§1 – Introduction

(Part 1 of 4 in ~ Changes and Results)

I’ve lost a lot of weight and gotten a lot stronger in the last few years. But how, exactly, did I get to where I am now?

In 2011, I didn’t like where I was, and I don’t mean, “I was embarrassed about being fat.” I mean I was physically uncomfortable being sweaty, physically unable to get comfortable sitting, grumpy all the time, tired all the time, and more. I really wanted to change and I knew I needed to change before the Doctor started one of those, “Let’s talk about these numbers,” conversations.

Around that same time I’d discovered a few blogs…

I’d read a lot over at Nerd Fitness. I read all of Steve Kamb’s inspirational and motivational stuff.

The big take-away from NF was the loud-and-clear message about what does NOT work: Simply getting a gym membership does not work, declaring a New Year’s resolution does not work, and generally trying to “turn over a new leaf” does not work. Fortunately, rather than come away hopeless, I took it as a big comforting confirmation that I am not alone in sucking at changes.

Whatever it is that I’d been doing, that is EXACTLY what was NOT working.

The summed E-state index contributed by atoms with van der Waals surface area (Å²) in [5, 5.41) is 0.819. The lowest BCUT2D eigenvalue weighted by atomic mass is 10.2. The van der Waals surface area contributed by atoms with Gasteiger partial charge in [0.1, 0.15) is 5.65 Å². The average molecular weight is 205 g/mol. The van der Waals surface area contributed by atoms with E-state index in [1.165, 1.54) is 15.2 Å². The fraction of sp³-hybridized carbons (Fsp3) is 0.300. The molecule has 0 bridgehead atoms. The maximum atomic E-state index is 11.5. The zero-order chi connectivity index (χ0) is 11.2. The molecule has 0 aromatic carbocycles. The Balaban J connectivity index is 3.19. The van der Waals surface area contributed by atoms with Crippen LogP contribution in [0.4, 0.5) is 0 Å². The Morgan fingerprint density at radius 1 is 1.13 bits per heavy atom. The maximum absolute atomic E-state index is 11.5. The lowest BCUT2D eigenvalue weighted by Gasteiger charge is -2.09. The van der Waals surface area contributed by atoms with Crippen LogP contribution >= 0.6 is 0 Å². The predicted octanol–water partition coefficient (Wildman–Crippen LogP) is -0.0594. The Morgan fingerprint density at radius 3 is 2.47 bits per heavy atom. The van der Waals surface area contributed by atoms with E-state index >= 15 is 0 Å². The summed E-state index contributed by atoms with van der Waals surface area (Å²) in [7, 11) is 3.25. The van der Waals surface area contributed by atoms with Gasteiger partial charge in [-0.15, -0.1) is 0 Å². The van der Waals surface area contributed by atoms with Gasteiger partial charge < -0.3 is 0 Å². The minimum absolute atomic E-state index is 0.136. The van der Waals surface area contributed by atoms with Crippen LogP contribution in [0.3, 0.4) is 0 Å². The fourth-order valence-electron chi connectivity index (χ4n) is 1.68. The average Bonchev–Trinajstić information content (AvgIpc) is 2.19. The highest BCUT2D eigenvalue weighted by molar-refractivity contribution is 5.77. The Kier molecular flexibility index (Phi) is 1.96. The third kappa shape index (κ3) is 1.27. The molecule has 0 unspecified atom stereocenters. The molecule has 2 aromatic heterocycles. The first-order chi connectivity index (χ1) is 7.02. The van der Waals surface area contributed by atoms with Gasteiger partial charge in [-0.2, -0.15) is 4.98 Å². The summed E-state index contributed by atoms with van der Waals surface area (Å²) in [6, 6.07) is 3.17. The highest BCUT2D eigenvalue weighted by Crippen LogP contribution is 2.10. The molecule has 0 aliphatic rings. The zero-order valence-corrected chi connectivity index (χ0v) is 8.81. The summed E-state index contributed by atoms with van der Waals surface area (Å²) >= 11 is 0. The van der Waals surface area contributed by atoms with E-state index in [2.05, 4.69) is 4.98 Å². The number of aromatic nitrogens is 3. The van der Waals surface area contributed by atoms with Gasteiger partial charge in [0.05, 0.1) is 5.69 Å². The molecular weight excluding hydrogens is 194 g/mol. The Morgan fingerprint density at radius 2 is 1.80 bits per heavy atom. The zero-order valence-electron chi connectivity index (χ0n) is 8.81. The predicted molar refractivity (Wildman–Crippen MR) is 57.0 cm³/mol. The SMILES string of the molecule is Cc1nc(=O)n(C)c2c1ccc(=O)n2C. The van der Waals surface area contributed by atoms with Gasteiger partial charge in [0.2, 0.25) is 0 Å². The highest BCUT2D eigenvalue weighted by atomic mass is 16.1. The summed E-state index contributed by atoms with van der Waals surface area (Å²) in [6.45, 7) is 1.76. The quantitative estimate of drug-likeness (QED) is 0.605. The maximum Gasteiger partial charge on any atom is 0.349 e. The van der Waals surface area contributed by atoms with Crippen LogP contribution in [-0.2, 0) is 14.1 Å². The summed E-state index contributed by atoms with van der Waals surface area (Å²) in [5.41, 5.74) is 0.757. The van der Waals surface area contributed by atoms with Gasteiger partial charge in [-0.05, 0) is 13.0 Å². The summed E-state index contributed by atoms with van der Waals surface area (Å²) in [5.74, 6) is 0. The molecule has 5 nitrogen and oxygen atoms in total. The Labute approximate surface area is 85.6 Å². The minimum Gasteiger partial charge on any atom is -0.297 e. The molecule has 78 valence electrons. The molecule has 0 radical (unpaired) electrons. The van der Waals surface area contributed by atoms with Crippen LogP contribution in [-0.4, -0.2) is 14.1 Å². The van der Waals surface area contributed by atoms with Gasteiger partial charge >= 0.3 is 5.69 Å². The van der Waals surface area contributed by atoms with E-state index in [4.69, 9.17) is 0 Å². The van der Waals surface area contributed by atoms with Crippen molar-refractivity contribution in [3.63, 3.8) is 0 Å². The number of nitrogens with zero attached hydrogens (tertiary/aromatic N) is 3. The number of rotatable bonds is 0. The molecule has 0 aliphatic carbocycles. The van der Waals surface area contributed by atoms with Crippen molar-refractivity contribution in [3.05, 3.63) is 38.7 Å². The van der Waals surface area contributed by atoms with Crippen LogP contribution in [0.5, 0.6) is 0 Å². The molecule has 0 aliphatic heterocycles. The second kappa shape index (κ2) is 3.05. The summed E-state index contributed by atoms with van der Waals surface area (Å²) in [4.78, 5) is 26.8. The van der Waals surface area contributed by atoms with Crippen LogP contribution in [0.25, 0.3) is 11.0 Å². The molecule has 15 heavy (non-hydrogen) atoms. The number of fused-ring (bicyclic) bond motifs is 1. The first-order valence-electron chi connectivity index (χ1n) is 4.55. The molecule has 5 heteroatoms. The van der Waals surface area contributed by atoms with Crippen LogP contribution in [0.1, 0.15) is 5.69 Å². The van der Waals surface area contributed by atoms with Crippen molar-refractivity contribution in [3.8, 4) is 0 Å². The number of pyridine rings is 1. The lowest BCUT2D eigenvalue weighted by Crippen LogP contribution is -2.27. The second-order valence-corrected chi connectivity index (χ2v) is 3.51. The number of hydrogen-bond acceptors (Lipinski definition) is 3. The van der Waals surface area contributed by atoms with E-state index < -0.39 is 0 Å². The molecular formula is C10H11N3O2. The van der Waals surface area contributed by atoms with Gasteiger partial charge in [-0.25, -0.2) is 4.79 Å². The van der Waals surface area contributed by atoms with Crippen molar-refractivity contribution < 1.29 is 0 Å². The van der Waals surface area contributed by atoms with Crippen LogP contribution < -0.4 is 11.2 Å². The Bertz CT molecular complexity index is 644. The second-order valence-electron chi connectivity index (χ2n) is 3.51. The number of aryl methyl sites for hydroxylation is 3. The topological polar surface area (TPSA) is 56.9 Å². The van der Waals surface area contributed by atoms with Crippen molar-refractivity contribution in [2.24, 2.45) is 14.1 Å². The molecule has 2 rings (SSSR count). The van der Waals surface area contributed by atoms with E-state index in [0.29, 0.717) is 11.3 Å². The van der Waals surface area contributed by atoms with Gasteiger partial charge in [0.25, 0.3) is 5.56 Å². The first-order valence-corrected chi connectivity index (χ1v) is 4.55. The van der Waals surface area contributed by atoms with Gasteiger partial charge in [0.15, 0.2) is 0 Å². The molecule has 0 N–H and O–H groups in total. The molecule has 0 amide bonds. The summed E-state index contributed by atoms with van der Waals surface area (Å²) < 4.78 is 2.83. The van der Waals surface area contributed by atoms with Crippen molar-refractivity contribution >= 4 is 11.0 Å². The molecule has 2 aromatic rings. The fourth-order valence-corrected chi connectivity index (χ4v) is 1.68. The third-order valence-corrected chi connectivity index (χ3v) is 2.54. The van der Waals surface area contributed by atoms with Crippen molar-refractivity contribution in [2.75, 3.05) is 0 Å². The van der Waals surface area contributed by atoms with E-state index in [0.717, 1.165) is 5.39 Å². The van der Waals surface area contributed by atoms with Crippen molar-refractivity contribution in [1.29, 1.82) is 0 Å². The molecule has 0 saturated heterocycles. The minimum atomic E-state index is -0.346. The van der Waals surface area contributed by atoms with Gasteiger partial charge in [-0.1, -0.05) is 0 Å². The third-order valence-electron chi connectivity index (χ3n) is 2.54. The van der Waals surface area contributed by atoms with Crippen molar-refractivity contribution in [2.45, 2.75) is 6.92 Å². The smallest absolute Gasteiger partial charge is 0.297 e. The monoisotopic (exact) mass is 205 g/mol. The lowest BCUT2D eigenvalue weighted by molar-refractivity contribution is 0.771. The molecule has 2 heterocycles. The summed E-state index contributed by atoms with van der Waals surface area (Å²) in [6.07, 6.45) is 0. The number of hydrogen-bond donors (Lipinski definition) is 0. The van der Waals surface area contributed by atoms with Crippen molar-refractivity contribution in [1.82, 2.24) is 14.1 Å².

I also read everything from Leo Babauta over at Zen Habits. For example, When Willpower is Trumped By Bad Habits is a great example of Leo-zen. Eventually, I finally teased a few more threads out of the Gordian knot that was my problem:

I am weak in willpower.

I need to stop beating myself up about failures and shortcomings.

I began by slowly making progress on some “health” projects, improving my sleep and more. (I’ll go into all of that in detail in subsequent parts.) As soon as I began taking Parkour classes, it became clear that I needed to ease into actual running. I also concluded that “regular” footwear was going to act as a crutch and slow down my progress in Parkour. (Long story. Just go with it for this discussion.) So I also switched to minimalist shoes for Parkour, for running and daily wear.

The result of running and Parkour? I was stiff, achy and sore literally all the time. It became glaringly obvious that I needed to start doing “recovery work” — stretching, massage, miofascial release, and basic range-of-motion movement if I was to have any hope of keeping up my hard work.

…and on and on.

I built upon each small success, one small step at a time.

Which brings me to today, and this series of posts. Here I’m going to document my journey by spelling out all the things I did. Hopefully, this roadmap will inspire others.

Next up, some Philosophy!

§2 – Philosophy

(Part 2 of 4 in ~ Changes and Results)

I wandered a haphazard path until I learned some philosophical lessons and made some critical, first changes. I tried many different things, keeping what seemed to help and abandoning what did not. It is only through hindsight that I can share the things which are the foundations of my progress.

The first step in my journey was realizing I was unhappy. This realization — detecting it, understanding it, believing it, surrendering to it, and finally owning it — was the first piece of bedrock on which I started building. I was clearly in a slow, downward spiral, and this realization led me to thrash around trying to change things.